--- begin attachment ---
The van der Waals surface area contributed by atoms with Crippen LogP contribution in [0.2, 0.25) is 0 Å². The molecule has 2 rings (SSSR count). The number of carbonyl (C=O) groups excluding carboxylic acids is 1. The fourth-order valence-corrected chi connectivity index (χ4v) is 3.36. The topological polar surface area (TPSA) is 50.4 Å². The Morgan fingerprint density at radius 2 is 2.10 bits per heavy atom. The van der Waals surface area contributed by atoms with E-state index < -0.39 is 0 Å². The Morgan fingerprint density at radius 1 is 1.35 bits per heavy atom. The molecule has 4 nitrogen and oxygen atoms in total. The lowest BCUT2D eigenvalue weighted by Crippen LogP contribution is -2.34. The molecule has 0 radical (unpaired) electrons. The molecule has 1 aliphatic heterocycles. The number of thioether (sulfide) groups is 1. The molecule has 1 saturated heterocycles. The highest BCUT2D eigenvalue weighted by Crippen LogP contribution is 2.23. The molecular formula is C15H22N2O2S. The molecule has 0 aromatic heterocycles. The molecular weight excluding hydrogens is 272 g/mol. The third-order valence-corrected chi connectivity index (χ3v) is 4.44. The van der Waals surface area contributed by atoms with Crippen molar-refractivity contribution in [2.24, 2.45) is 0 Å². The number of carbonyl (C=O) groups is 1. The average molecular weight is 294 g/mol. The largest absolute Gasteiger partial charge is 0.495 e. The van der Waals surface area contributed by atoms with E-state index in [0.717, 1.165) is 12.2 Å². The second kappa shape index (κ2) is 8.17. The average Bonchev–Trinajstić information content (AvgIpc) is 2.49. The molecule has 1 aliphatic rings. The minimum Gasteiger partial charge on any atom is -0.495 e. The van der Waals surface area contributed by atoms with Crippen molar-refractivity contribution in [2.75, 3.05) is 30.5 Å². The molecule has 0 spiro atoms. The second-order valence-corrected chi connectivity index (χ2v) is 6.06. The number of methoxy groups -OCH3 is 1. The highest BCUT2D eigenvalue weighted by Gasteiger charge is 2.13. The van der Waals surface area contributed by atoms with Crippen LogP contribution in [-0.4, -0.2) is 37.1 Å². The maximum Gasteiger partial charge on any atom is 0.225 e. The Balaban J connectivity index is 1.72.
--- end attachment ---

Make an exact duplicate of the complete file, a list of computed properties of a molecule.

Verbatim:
The van der Waals surface area contributed by atoms with Crippen LogP contribution in [0.2, 0.25) is 0 Å². The molecule has 2 rings (SSSR count). The number of carbonyl (C=O) groups excluding carboxylic acids is 1. The fourth-order valence-corrected chi connectivity index (χ4v) is 3.36. The topological polar surface area (TPSA) is 50.4 Å². The Morgan fingerprint density at radius 2 is 2.10 bits per heavy atom. The van der Waals surface area contributed by atoms with E-state index < -0.39 is 0 Å². The Morgan fingerprint density at radius 1 is 1.35 bits per heavy atom. The molecule has 4 nitrogen and oxygen atoms in total. The lowest BCUT2D eigenvalue weighted by Crippen LogP contribution is -2.34. The molecule has 0 radical (unpaired) electrons. The molecule has 1 aliphatic heterocycles. The number of thioether (sulfide) groups is 1. The molecule has 1 saturated heterocycles. The highest BCUT2D eigenvalue weighted by Crippen LogP contribution is 2.23. The molecular formula is C15H22N2O2S. The molecule has 0 aromatic heterocycles. The molecular weight excluding hydrogens is 272 g/mol. The third-order valence-corrected chi connectivity index (χ3v) is 4.44. The van der Waals surface area contributed by atoms with Crippen molar-refractivity contribution in [2.24, 2.45) is 0 Å². The number of carbonyl (C=O) groups is 1. The average molecular weight is 294 g/mol. The largest absolute Gasteiger partial charge is 0.495 e. The van der Waals surface area contributed by atoms with E-state index in [0.717, 1.165) is 12.2 Å². The second kappa shape index (κ2) is 8.17. The average Bonchev–Trinajstić information content (AvgIpc) is 2.49. The molecule has 1 aliphatic rings. The minimum Gasteiger partial charge on any atom is -0.495 e. The van der Waals surface area contributed by atoms with Crippen molar-refractivity contribution in [2.75, 3.05) is 30.5 Å². The molecule has 0 spiro atoms. The second-order valence-corrected chi connectivity index (χ2v) is 6.06. The number of methoxy groups -OCH3 is 1. The highest BCUT2D eigenvalue weighted by Gasteiger charge is 2.13. The van der Waals surface area contributed by atoms with Crippen LogP contribution in [-0.4, -0.2) is 37.1 Å². The maximum Gasteiger partial charge on any atom is 0.225 e. The Balaban J connectivity index is 1.72.